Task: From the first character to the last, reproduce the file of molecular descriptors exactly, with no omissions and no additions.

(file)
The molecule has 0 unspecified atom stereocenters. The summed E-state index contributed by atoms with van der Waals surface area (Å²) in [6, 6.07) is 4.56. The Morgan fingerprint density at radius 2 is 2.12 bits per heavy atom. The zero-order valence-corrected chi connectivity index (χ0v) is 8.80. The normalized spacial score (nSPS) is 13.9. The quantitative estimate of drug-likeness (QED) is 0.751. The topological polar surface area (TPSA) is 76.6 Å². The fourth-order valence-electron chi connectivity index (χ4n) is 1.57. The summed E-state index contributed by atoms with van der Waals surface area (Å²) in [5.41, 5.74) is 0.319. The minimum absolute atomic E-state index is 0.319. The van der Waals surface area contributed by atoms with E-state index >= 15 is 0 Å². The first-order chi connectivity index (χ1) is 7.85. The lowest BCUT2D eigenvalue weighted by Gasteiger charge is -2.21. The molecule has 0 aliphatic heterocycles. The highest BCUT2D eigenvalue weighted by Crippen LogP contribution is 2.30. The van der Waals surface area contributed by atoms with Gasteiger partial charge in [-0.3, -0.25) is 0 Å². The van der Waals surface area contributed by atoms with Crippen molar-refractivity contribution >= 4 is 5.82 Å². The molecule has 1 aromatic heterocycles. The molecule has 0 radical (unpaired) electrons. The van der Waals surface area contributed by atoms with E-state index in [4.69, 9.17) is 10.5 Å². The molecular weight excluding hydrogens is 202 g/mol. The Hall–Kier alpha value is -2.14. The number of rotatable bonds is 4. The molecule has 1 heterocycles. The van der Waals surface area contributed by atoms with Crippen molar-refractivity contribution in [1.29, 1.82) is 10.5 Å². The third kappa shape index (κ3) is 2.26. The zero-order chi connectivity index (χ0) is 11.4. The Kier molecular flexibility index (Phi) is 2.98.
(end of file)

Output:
The molecule has 0 unspecified atom stereocenters. The summed E-state index contributed by atoms with van der Waals surface area (Å²) in [6, 6.07) is 4.56. The Morgan fingerprint density at radius 2 is 2.12 bits per heavy atom. The zero-order valence-corrected chi connectivity index (χ0v) is 8.80. The normalized spacial score (nSPS) is 13.9. The quantitative estimate of drug-likeness (QED) is 0.751. The topological polar surface area (TPSA) is 76.6 Å². The fourth-order valence-electron chi connectivity index (χ4n) is 1.57. The summed E-state index contributed by atoms with van der Waals surface area (Å²) in [5.41, 5.74) is 0.319. The minimum absolute atomic E-state index is 0.319. The van der Waals surface area contributed by atoms with E-state index >= 15 is 0 Å². The first-order chi connectivity index (χ1) is 7.85. The lowest BCUT2D eigenvalue weighted by Gasteiger charge is -2.21. The molecule has 0 aliphatic heterocycles. The highest BCUT2D eigenvalue weighted by Crippen LogP contribution is 2.30. The van der Waals surface area contributed by atoms with Gasteiger partial charge in [-0.3, -0.25) is 0 Å². The van der Waals surface area contributed by atoms with Crippen molar-refractivity contribution >= 4 is 5.82 Å². The molecule has 1 aromatic heterocycles. The molecule has 0 radical (unpaired) electrons. The van der Waals surface area contributed by atoms with E-state index in [4.69, 9.17) is 10.5 Å². The molecular weight excluding hydrogens is 202 g/mol. The Hall–Kier alpha value is -2.14. The number of rotatable bonds is 4. The molecule has 1 heterocycles. The van der Waals surface area contributed by atoms with Crippen molar-refractivity contribution in [1.29, 1.82) is 10.5 Å². The third kappa shape index (κ3) is 2.26. The zero-order chi connectivity index (χ0) is 11.4. The Kier molecular flexibility index (Phi) is 2.98.